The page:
How It All Goes Down
The prologue wastes no time telling us that the narrator, Leo Borlock, is attracted to the unusual in our world. This becomes clear when he tells us about his love of porcupine ties. Through this seemingly small detail about him, a whole series of spectacular events is placed in motion. Leo's mother places a birthday announcement in the paper for him when he turns fourteen that tells of his penchant for the porcupines. Little did he know till much, much later that Stargirl Caraway, a most unusual and fascinating young lady, would read this and send an unsigned gift to him. This is the first of many mysteries that Stargirl brings to Leo's life and to the lives of all the other people lucky enough to be around her.
Fast-forward a few years. Stargirl, who up till now has been homeschooled, starts school at Mica High as a tenth grader, where Leo is starting his eleventh grade year. Stargirl's entrance to school is a Big Deal for all the students in this small Arizona town. She immediately starts a stir with her wacky outfits and even more wacky behavior. She does all sorts of stuff that students at Mica High just don't get. Most importantly, she's friendly all the time, even though no one seems friendly back. We can sum her up the same way the older, scholarly gentleman, Archie, affectionately calls her: she's a "rara avis," which translates into "rare bird." Word.
Stargirl continues to take the school by storm. The students are slow to warm up to her; she is nothing like they have experienced before. Hillari Kimble, for one, is totally determined to destroy any chances she has at making friends. However, a few things fall together for Stargirl, and after a very entertaining incident at a football game, she joins the cheerleading squad. Bingo. She's in. Suddenly, she's popular, and Leo's thoughts become more and more consumed with her.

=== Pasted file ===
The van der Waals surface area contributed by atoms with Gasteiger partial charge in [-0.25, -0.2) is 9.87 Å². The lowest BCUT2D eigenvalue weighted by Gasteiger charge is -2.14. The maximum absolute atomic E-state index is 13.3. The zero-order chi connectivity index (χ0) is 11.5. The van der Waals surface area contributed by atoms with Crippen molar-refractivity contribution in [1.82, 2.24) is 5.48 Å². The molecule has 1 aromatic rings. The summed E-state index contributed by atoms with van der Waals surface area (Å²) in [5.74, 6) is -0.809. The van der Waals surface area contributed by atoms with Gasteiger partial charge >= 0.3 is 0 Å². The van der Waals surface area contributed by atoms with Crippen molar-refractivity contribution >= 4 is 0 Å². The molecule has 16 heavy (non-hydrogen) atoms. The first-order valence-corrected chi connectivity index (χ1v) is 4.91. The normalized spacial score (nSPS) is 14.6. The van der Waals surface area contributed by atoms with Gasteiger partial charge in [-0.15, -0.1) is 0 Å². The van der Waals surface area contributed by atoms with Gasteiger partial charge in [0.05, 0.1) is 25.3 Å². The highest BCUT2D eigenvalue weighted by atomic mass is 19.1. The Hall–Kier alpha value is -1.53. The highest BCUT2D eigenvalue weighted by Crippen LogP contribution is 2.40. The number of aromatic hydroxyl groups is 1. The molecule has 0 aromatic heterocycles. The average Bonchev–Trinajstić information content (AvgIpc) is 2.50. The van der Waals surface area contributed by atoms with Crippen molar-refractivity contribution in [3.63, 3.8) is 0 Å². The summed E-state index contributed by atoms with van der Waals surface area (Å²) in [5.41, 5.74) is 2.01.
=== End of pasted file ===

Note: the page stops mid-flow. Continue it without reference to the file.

But the dream can't last forever, folks. Her enthusiastic cheerleading, which made her popular in the first place, eventually leads to Stargirl's downfall. She cheers for everyone, in every situation, not just her home team. And while the students are happy with her upbeat kindness when it's aimed at them, they totally turn on her when her kindness extends to a member of the opposing team. Her fall from popularity is fast and ruthless. Everyone stops talking to her with the exception of two people: her one loyal friend, Dori Dilson, and Leo, who is too dizzy in love to see what's really going on.
When Leo emerges a bit from his foggy love-haze, he realizes the full extent of the shunning and also realizes that he is a target, too. Yikes. This thrusts him smack-dab in the middle of an internal conflict that continues for much of the rest of the novel. He needs to decide who he cares about more: Stargirl or everyone else? He continues to stand by her side, but breaks down one day and tells her how bummed he is now that everyone hates him. He tells her that she has to change in order for them to stay together. Stargirl cries, and then just like that, she disappears.
Susan, the former Stargirl, emerges and tries to become normal to please Leo. Leo eagerly takes on the role of coach, training her to be like everyone else. We don't know about you, but Shmoop smells trouble. Soon it becomes clear that the students do not accept her any better now that she is dressing and behaving more like them. Eventually, she chucks the whole normal plan and embraces her true identity, and Stargirl shows up again the next day.
Leo is ticked, and Stargirl knows it. She accepts the fact that he cannot love her for who she is, and tells him that she's cool if he doesn't invite her to the upcoming dance, so Leo doesn't go at all. Stargirl goes to the ball by herself, looking stunning as usual, and has a blast. Suddenly, the shunning is over. Suddenly, she is the Queen Bee again, leading everyone in a rousing rendition of the bunny hop.
Things are looking up for Stargirl, right? Wrong. After the ball, Stargirl disappears. Nevertheless, her brief time at Mica High has left a lasting impression on Leo and the other students. Mica will never be the same.